Pros

  • Own the code.
  • Make changes, updates and new features whenever is needed.
  • Rapid prototyping. Get something working within days, possibly even hours.
  • Very cost effective.
  • Accessible to anyone. Very low hurdle to get started.
  • Learn to think like a programmer does.

Cons

  • Learning curve. Although short, requires to learn how to build what is wanted. Which if time is of the essence, will not work.
  • Limited. The potential is huge with no-code development platforms, but they still are very limited. They excel in certain areas such as data manipulation and API integrations but lack full functionality for most scenarios.
  • Emerging market. Although it is growing substantially, there are still many plugins and templates that may not do what is needed.
  • Limited support available when hitting a hurdle. The forums are very active but niche requirements might often not get an answer.

Should makers learn a programming language still?

Learning to code doesn’t just allow to be independent in building software but it brings with it a skillset that is applicable to many different scenarios. Having any previous coding experience will help in learning the way in which no-code platforms operate, which requires the user to think in logical operations, such as IF statements.

As much as I truly believe in the no-code movement, I also strongly believe that it will never replace the need for a skilled programmer.

So if you are already learning to code or thinking about getting started, keep at it. It will only serve to better your overall understanding and further your abilities in creating what you need. It will help you make a leap from no-code to low-code and bring levels of customization that are still yet impossible within the realm of visual programming. There are always going to be limitations when building something in a visual programming environment. It is likely to never be as effective.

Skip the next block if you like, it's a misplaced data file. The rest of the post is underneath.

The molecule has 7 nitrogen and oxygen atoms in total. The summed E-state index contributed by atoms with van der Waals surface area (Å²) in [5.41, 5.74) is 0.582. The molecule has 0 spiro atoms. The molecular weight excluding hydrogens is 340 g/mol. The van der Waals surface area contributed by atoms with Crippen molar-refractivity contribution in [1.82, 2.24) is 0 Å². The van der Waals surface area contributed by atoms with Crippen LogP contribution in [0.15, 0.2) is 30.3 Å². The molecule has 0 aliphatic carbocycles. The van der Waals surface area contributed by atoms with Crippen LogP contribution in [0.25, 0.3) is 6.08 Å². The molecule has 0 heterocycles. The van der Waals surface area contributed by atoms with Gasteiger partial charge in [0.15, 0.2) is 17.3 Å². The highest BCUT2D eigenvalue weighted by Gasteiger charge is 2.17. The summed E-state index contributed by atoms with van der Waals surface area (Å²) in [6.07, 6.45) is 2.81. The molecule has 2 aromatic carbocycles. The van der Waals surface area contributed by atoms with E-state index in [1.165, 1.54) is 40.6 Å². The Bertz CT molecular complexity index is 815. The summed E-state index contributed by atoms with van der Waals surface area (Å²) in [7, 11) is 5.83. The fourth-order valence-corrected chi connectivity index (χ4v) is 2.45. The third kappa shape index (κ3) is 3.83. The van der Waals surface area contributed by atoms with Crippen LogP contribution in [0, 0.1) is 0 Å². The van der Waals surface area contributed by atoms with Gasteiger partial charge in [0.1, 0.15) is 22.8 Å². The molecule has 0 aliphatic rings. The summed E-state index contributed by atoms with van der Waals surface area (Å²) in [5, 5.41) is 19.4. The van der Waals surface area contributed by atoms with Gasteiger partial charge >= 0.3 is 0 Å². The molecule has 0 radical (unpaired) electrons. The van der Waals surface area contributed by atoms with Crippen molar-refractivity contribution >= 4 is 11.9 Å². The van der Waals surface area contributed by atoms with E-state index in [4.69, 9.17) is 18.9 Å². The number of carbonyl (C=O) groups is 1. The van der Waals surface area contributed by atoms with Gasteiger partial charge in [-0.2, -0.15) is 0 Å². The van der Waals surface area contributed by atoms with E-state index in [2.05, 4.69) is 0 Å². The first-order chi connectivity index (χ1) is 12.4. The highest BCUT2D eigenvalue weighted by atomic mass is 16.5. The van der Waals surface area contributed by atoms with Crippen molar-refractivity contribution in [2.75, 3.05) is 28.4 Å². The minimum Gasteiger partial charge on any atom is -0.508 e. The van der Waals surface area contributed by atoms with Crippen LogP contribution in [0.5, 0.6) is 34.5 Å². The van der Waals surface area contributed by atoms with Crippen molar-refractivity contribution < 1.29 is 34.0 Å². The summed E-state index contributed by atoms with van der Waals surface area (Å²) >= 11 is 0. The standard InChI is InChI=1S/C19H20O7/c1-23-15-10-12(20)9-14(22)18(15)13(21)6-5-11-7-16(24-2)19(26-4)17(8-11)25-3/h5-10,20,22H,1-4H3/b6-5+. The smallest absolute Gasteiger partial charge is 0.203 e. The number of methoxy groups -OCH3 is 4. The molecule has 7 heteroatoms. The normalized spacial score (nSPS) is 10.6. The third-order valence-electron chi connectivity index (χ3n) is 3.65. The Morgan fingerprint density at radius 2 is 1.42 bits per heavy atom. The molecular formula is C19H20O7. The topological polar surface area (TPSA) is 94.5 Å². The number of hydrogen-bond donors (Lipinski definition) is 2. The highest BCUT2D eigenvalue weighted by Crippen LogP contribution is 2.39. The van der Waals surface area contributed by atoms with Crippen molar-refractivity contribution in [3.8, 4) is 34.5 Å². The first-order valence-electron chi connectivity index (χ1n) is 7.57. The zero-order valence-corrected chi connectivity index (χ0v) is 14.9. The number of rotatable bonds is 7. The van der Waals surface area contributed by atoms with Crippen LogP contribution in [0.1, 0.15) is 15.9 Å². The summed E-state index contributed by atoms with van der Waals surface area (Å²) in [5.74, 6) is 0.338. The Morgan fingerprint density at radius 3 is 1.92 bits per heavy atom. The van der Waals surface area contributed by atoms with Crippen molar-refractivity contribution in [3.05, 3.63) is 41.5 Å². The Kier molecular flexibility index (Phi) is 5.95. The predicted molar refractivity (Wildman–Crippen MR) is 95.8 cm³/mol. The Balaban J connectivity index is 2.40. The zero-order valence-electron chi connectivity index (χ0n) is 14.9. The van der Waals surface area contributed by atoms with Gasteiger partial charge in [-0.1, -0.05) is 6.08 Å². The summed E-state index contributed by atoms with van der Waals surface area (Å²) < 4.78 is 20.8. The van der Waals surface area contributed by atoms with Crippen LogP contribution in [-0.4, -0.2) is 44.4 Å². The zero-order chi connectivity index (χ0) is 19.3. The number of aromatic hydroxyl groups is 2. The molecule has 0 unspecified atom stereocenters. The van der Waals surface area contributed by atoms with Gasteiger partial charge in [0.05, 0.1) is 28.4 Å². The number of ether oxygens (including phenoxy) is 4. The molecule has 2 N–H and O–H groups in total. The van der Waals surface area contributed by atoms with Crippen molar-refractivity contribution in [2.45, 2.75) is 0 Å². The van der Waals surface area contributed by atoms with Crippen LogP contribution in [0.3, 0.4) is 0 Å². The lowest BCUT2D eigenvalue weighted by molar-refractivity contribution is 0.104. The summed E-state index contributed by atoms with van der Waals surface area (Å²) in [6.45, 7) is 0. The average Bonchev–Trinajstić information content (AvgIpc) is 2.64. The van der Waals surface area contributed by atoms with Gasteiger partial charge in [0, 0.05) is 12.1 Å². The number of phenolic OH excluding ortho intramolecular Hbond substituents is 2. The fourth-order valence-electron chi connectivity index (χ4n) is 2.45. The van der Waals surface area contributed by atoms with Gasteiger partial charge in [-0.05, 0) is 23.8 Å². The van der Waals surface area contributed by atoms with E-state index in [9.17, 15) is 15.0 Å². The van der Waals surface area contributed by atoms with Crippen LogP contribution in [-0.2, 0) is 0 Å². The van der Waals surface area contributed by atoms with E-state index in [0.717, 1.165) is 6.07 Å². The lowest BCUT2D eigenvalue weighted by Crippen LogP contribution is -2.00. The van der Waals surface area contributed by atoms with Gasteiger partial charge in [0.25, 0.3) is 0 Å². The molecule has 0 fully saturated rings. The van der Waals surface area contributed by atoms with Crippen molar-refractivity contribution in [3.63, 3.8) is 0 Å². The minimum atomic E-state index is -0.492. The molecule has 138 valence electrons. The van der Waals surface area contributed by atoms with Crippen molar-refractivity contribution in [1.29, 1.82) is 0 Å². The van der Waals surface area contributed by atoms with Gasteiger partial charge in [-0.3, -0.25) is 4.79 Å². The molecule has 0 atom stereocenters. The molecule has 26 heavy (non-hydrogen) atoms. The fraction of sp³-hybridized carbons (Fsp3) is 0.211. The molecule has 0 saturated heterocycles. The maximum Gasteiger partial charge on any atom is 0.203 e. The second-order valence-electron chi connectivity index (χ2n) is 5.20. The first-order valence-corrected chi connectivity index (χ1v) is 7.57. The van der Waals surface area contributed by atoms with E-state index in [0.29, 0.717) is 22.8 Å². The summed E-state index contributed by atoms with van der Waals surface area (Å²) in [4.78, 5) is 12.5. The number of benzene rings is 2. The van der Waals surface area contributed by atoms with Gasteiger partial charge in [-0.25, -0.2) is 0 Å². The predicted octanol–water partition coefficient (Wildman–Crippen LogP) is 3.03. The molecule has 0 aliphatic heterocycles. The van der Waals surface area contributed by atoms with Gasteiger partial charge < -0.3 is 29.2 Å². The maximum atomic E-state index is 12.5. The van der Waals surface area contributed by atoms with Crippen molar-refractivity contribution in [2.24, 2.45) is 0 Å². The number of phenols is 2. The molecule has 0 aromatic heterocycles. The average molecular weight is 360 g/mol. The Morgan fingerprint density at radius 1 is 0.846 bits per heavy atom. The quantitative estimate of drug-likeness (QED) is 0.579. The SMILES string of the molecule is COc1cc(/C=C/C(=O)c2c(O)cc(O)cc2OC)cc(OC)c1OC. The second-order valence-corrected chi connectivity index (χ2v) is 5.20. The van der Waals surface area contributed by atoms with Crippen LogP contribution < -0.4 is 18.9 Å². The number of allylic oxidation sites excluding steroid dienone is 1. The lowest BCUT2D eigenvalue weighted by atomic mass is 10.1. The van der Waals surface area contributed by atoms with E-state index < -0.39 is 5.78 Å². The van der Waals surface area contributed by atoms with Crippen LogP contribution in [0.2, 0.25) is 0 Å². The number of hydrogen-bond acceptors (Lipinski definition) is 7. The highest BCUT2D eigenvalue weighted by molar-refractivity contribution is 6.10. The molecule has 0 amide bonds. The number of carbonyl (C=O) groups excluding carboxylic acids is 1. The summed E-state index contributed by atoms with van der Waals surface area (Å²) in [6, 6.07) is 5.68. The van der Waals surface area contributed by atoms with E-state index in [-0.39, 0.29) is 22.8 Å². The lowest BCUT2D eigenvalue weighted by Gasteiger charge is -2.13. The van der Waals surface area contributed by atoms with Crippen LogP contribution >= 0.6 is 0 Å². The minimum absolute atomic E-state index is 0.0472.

You can escape those limitations by learning to code alongside learning no-code. They can be learnt in parallel and it is most likely that each one will help achieve an overarching understanding of both worlds.

Useful links

This article wouldn’t be much use without some useful links to get you on the path to no-code development! A great no-code “stack” might look something like this.

  • Carrd – The quickest way to get content online. Great templates, very customizable.
  • Table2site – Turn an airtable database in to a website.
  • Airtable – Like Google Spreadsheets but formatted explicitly for website integration via databases and API.
  • Bubble – The core of “development”. This platform is the leader in visual programming.
  • Webflow – Able to build dynamic sites without code with a design-first approach.
  • Moqups – A great prototyping tool to get your design right before moving forward with creating it.
  • Crisp – Chat to users directly from your site. Similar to Intercom.

Final words

Makers are only as strong as the movements that propel them forward and I believe that the no-code and low-code movements are possibly the single biggest paradigm shifts in independent entrepreneurship that we have seen in a decade. But it will only succeed with us. By spreading the word and participating in the movement yourself, you empower everyone along with it and help our community become more prosperous. Let’s take it to the next level, together.